An interesting and well-written history of the Wartime immigrant experience in Macau
Based on true stories and new research, Paul French weaves together the stories of those Jewish refugees who moved on from wartime Shanghai to seek a possible route to freedom via the Portuguese colony of Macao – “the Casablanca of the Orient”.
The delicately balanced neutral enclave became their wartime home, amid Nazi and Japanese spies, escaped Allied prisoners from Hong Kong, and displaced Chinese.
Strangers on the Praia relates the story of one young woman’s struggle for freedom that would ultimately prove an act of brave resistance.
It should come as no surprise to long-time CR readers that I’m a fan of Paul French’s work. He has carved out a niche for himself as one of the best historians of inter-war China and, in particular, Shanghai. In Strangers on the Praia, he takes a slightly different tack, and gives readers a short, engaging look at the life of refugees in wartime Macao. Well-written, informative, and an excellent read.
Macao has always had an interesting place in the history of Southeast Asia. As French writes early in this book, “Macao has always been there, slightly off-stage,” to his main research focus (the foreign communities in Shanghai and Peking), as well as being another alluring subject ripe for study and examination:
Lacking the aesthetic bohemianism of Peking, the modernity and vibrancy of Shanghai, or the entrepôt dynamism of Hong Kong, Macao sat there in the South China Sea, fanning itself in the heat, accentuating the exotic, a combination of sleepy backwater and nest of criminality. It was also, for a few crucial years, a refuge.
The author provides a brief, clear introduction to the history of Macao in this era in order to situate the reader, before diving into the main story of Strangers on the Praia. Something that has bubbled up during his wider research is the frequent mention of Jewish foreigners in Shanghai, Peking, and also Macao. Who were they, how did they get there, and what happened to them after the Nazi regime gained power in Germany? Information and specifics is not widely available, so French was forced to piece together an overview and also a specific story using fragments — of gossip, official records, passenger manifests, and other written records (memoirs, for example). The author states up front that this makes the book only “a partial tale, a frustratingly limited glimpse at the stories”.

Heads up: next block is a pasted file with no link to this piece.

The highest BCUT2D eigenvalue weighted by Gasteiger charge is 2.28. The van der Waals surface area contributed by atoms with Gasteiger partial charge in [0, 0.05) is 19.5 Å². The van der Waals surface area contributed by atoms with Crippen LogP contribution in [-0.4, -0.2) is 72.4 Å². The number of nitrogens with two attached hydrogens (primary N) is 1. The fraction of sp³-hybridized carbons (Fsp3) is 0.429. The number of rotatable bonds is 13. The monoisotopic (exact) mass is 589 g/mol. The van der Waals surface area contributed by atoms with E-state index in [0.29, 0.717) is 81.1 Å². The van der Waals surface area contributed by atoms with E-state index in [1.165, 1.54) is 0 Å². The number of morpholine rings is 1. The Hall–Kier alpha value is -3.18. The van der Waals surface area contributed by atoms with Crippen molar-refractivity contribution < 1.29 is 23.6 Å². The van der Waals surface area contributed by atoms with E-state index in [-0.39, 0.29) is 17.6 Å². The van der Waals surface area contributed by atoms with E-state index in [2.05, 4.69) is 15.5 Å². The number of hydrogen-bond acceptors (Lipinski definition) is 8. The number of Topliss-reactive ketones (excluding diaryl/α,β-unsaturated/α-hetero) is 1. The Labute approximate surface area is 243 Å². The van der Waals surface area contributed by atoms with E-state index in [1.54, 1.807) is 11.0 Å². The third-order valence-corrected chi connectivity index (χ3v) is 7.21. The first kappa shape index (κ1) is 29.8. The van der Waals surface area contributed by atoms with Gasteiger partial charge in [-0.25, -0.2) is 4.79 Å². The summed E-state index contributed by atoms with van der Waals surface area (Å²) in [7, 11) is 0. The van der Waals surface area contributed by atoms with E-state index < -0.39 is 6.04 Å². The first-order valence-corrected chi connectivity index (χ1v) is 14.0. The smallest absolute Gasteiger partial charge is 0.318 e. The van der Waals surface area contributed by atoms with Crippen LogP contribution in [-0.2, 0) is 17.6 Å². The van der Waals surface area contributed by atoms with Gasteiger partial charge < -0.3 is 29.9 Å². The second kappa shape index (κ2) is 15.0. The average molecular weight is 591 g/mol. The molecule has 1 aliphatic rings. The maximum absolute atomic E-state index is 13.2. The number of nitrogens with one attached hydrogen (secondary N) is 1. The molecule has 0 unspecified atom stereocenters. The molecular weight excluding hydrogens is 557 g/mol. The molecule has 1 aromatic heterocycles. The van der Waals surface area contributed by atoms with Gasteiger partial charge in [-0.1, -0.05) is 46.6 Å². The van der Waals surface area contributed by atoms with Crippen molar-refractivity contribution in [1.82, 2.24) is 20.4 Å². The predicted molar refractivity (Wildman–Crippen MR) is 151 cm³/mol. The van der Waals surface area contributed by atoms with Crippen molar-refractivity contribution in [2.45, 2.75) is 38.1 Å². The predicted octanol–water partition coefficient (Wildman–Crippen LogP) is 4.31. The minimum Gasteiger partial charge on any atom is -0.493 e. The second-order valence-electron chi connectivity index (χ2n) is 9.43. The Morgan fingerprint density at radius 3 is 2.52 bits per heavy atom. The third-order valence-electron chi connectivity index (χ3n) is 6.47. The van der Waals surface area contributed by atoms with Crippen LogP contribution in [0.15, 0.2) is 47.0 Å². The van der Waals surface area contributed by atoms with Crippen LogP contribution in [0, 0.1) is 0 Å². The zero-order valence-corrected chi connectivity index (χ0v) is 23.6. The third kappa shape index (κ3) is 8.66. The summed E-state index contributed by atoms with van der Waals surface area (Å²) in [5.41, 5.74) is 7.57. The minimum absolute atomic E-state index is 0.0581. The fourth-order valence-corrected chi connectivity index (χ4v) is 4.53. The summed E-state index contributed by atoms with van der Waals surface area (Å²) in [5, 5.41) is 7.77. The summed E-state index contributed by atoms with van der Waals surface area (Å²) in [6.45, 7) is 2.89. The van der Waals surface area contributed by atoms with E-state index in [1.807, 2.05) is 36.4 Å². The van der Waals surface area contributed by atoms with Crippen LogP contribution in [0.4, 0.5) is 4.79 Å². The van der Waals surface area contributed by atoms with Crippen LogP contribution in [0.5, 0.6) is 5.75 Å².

Nevertheless, French is able to cobble together an engaging and also quite moving story of a specific (though unnamed) Jewish woman who found herself stateless, adrift in Macao, and searching for passage to a safe haven. Perhaps the choice of focusing on an unnamed protagonist allows for a more general story to be told. Through her experiences, the author presents an engaging and quite evocative picture of what life was like in Macao for the refugees fleeing Japanese wartime expansion and conquest. (Macao was neutral.) French uses some narrative/literary licence in crafting the woman’s story, but keeps things well-grounded in reality and presents a compelling, believable account of what her experiences could have been. From frustrating attempts to acquire an entry visa for a British territory, to the various machinations that were used to facilitate passage — marriages of convenience, selling of valuables, etc. — we get a sense of the difficulties, tension, and anxiety that must have existed for the many refugees who found themselves in Macao. Some of these difficulties are more general, while others are more specific to the now-stateless Jewish foreign population in the East.
French manages to pack a lot into this slim volume, and it is a story that certainly fires the imagination and enhanced my own interest in the period and region. I was not surprised by this, because each of his books has done a fantastic job of bringing the period, places, and people alive on the page. If you haven’t read any of French’s books yet, then I strongly urge you to do so. Well-researched, well-written, and gripping. Very highly recommended.
Paul French’s Strangers on the Praia is out now, published by Blacksmith Books. The author’s Destination Shanghai and Destination Peking are also published by Blacksmith Books, and are highly recommended.